Val Elliott began his career in the summer camp and outdoor education center field in 1989 as a camp counselor at Kanakuk-Kanakomo Kamps, one of the largest Christian sports camps in the world, located in Branson, Missouri. Val served there for two summers as a camp counselor and in the CIT director role. Upon graduating from The Citadel in 1991, Val took on the role of Program Director for Clemson University’s RM Cooper 4-H Leadership Center where he hired and trained staff and ran the day to day program operations. During this time, Val was also a part of a team who created the “Teaching KATE” outdoor education program. In 1995, Val moved into the Center Director role at RM Cooper where he oversaw all day to day operations, including summer camp, outdoor education, and conference groups.

In 2007, Val, his wife Elizabeth, and their five children (Emma, Lucas, Eliza, Ethan and Palmer) moved from RM Cooper to YMCA Camp Hanes, as Val became the Executive Director of YMCA Camp Hanes. YMCA Camp Hanes saw tremendous growth during his tenure, which included new summer camp partners, attendance growth in all programs, doubling the annual operating budget, quadrupling the annual giving campaign, and many site improvements, including a new retreat center, airnasium, shotgun range, equestrian center and a 5700 square-foot conference facility.

Val served on the American Camping Association Southeast section board and the SE Local Council of Leaders for over eight years. Val has been an accreditation standards visitor for over 20 years and is currently a standards instructor.

Val grew up locally in Summerton, fishing and hunting with his father on Lake Marion. According to SCWA Chief Executive Officer and Founder, David Wielicki, “The SCWA Board of Directors and I believe that Val’s connection to the area, as well as his passion for youth education and the outdoors will allow him to thrive in this organization. We believe that Val will be a vital part of growing and perfecting SCWA’s education and habitat conservation programs.”

First duck hunt at Boyd Camp proves a success

First duck hunt at Boyd Camp proves a success

Twelve groups of Camp Woodie parents and senior campers pulled up to the Boyd Camp site last night for a time of fun and fellowship around the fire pits before they settled down in their cabins for the night. This morning, the first duck hunt at Boyd Camp went off with a bang!

The hunters endured a rainy morning in the blinds and harvested several different species. Parents and campers came in with mallards, wood ducks, lesser scaup, and even a redhead! SCWA is thankful to be able to give parents and campers this opportunity to hunt alongside one another thanks to the Boyd Foundation. These parent/child hunts are creating moments for wildlife heritage to be passed on to the next generation.

Thank you so much to the parents, campers, hunt guides, and especially to the Boyd Foundation for making this opportunity possible.

Seven more Boyd Camp duck hunts are scheduled through the remainder of the season, and we look forward to seeing more parents and campers!


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SCWA Partners with Delta, UGA and USFWS on Ring-necked Research

SCWA Partners with Delta, UGA and USFWS on Ring-necked Research

The South Carolina Waterfowl Association has partnered with the Delta Waterfowl Foundation, the University of Georgia and the U.S. Fish and Wildlife Service to study the annual movements of ring-necked ducks that winter in South Carolina. The research project is part of a larger study that is also focusing on ring-necked ducks that winter in South Georgia.

Lead investigator for the project, Mark McConnell, Assistant Professor of Wildlife Outreach at the University of Georgia, and graduate student Tori Mezebish have been working on this research project since the 2016-2017 waterfowl hunting season. As evidenced by their hard work last week, McConnell reiterated, “We have put a tremendous amount of time, effort and resources into getting these birds captured and marked. It’s a fun project and could not be done without the incredible skill and dedication of our wildlife veterinarians.”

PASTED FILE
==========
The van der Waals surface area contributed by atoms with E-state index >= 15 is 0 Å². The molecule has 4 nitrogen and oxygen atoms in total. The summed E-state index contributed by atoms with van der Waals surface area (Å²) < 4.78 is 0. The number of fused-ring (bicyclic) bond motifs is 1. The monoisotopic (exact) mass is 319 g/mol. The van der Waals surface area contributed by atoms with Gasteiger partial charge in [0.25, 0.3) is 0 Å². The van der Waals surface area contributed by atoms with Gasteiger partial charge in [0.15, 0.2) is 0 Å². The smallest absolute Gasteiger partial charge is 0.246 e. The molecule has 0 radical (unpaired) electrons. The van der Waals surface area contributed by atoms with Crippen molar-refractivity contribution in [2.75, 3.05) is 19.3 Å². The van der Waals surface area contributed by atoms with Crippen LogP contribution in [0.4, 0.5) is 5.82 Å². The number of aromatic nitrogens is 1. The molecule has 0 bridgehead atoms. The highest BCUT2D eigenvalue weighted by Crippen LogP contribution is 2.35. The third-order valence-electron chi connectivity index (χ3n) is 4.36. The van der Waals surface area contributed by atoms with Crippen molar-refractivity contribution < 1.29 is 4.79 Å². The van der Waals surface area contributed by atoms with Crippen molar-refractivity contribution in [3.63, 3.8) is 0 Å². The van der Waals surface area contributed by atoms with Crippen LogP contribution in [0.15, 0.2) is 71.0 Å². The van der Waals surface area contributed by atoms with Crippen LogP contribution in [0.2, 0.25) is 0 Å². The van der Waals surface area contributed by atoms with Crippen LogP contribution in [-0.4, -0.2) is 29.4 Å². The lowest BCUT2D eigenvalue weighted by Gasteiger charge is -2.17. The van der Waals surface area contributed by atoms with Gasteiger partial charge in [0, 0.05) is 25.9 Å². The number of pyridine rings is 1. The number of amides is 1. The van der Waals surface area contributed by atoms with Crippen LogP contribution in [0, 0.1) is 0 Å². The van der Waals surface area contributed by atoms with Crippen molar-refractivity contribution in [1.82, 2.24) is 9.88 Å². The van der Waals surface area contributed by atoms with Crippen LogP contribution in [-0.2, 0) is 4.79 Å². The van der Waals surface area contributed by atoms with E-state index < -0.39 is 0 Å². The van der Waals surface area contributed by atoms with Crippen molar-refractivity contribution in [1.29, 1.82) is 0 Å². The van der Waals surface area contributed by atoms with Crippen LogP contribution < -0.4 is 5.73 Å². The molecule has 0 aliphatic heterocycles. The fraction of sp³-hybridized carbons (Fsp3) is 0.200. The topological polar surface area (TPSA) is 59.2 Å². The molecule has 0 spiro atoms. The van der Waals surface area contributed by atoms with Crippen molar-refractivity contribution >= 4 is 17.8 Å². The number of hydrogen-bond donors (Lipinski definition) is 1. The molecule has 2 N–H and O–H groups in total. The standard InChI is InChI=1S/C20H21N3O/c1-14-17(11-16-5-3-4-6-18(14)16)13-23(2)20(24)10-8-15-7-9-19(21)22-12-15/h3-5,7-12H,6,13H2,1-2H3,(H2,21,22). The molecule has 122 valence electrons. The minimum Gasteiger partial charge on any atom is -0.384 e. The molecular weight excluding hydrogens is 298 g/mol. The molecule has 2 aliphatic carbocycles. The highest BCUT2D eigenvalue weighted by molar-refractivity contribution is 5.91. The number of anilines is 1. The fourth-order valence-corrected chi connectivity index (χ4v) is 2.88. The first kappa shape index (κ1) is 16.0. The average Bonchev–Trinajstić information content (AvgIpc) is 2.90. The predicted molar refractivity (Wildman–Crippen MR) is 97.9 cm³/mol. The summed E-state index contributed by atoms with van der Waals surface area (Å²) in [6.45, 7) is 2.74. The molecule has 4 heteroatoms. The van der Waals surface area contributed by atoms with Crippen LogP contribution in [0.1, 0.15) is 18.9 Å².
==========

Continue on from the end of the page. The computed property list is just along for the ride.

Ring-necks are very important to South Carolina duck hunters. They consistently rank number 2, 3 or 4 in the annual South Carolina waterfowl harvest. From November 27-30th, 28 hens and 2 drakes were collected from the SCWA Black Dog duck pond and surgically implanted with satellite or GPS transmitters , 10 of which were funded by generous SCWA members. These radios will last for up to 10 months and will provide information on the movements and habitat preferences of ring-necked ducks throughout their wintering, spring migration, breeding and brood rearing portions of their annual life cycle.

McConnell relayed, “This research is both novel and important. We are the first ones to ever put an internal transmitter into a ring-necked duck. It is also important because we know very little about ring-necked duck’s wintering habitat use and migration strategies. We are hoping to learn what types of wetlands they prefer during winter. Migration is a crucial time of year for migratory waterfowl, so understanding their routes and stopover sites can inform managers on how to better provide quality waterfowl habitat during migration.”


An intensive 22-25 hours of surgery were performed by Michele Goodman, Director of Veterinary Services for the Elmwood Park Zoo in Pennsylvania. When asked about what this opportunity means to her, Goodman communicated, “I enjoy participating in these projects for a number of reasons – implanting satellite transmitters is one of the most reliable ways to get good information on waterfowl movement and behavior which can ultimately lead to more targeted conservation initiatives. These projects are also a huge collaboration – I like working with graduate students, biologists and conservation organizations. As someone who spends most of my time working with captive animals, it’s also a tremendous privilege to get to work with wild birds.”

You will be able to track the movements of the ring-necks by visiting the Delta Waterfowl Foundation website here, and we hope to put the weekly updated movements on the SCWA website as well.

If you harvest one of these ducks, please save the duck and contact SCWA at (803) 452-6001 or USFWS at (803) 478-2217. The duck will be banded and have a short wire antenna sticking out of its back. Researchers would like to examine the body condition of any birds that are harvested by hunters to analyze if the radios have any negative effect on the body condition of the duck.